Evel Knievel. A name that for many immediately brings to mind broken bones, death-defying stunts, and star-spangled motorbikes. But behind Knievel’s most famous stunts, who was he really? What motivated him to do what he did time and time again? Draw the curtain of show business shut, and what kind of man were you left with? This, right here, is the full story.
Unsurprisingly, Evel Knievel wasn’t Evel Knievel’s real name. Born Robert Craig Knievel Junior, on the 17th of October 1938 in Butte, Montana, he was the eldest of two. After his parents divorced in 1940 and left Butte, Knievel and his brother Nicolas were raised by their grandparents.
Knievel’s love affair with stunt performing began when, aged just eight, he attended a Joie Chitwood auto show. Chitwood was an American race car driver and daredevil, and someone who Knievel would later credit as being the man who most influenced his unorthodox career decision.
After leaving high school, Knievel got a job in the copper mines as a drill operator but in classic Knievel style he was fired from this line of work after an attempted stunt with an earth mover resulted in him driving into a power line; cutting off the city’s electricity supply for several hours.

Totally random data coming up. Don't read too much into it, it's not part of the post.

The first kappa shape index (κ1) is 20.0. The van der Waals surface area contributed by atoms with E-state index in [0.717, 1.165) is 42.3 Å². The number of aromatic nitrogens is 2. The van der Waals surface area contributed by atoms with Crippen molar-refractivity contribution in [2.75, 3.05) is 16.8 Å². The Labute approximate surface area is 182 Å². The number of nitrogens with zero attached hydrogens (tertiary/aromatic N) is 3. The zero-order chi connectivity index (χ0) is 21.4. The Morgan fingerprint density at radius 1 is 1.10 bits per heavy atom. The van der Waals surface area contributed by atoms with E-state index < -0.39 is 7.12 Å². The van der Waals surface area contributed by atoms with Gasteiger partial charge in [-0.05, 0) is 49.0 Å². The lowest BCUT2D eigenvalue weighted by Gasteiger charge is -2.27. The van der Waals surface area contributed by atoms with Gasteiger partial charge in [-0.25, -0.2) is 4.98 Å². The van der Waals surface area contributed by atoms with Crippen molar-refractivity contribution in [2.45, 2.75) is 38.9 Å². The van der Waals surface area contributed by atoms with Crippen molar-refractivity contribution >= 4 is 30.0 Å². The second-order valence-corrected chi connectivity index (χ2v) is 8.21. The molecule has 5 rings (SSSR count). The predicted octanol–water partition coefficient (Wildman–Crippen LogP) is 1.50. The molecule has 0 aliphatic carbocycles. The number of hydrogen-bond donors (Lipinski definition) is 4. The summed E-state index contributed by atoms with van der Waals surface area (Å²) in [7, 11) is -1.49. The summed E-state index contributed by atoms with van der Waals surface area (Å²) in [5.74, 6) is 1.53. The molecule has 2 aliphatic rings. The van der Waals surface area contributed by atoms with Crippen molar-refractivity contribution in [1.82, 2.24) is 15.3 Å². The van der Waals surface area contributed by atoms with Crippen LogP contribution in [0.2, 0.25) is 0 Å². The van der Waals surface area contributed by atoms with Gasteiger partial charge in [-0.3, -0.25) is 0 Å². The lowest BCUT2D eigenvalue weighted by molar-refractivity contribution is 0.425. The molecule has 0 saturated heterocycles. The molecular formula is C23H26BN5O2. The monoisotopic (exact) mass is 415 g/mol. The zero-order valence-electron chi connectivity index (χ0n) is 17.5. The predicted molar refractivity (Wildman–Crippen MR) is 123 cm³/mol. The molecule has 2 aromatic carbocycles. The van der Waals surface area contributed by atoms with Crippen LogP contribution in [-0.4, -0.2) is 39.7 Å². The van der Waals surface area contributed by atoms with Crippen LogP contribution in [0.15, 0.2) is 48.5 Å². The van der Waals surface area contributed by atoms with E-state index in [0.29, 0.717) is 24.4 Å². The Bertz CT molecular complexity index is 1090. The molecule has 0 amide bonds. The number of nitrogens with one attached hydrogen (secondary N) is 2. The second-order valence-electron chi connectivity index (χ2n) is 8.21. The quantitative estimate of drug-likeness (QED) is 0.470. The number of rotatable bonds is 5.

In 1956, Knievel crashed his motorbike and was taken to jail on a reckless driving charge. The story goes that the cell just along from Knievel’s that night was occupied by a man named William Knofel. Knofel was known locally as “Awful Knofel” and Knievel adopted the moniker ‘Evel’ soon after. It sounds too Hollywood to be true, but then nothing much else about Knievel’s life was normal so go figure.
By this stage, Knievel’s addiction to adrenaline was clear to see. He took part in local rodeos, ski jumping events, and even became a pole vaulter during his brief stint in the United States Army. Upon returning from the army, Knievel returned to Butte and married Linda Joan Bork. Knievel, a man of constant surprises, started a semi-pro hockey team called the Butte Bombers shortly after his wedding.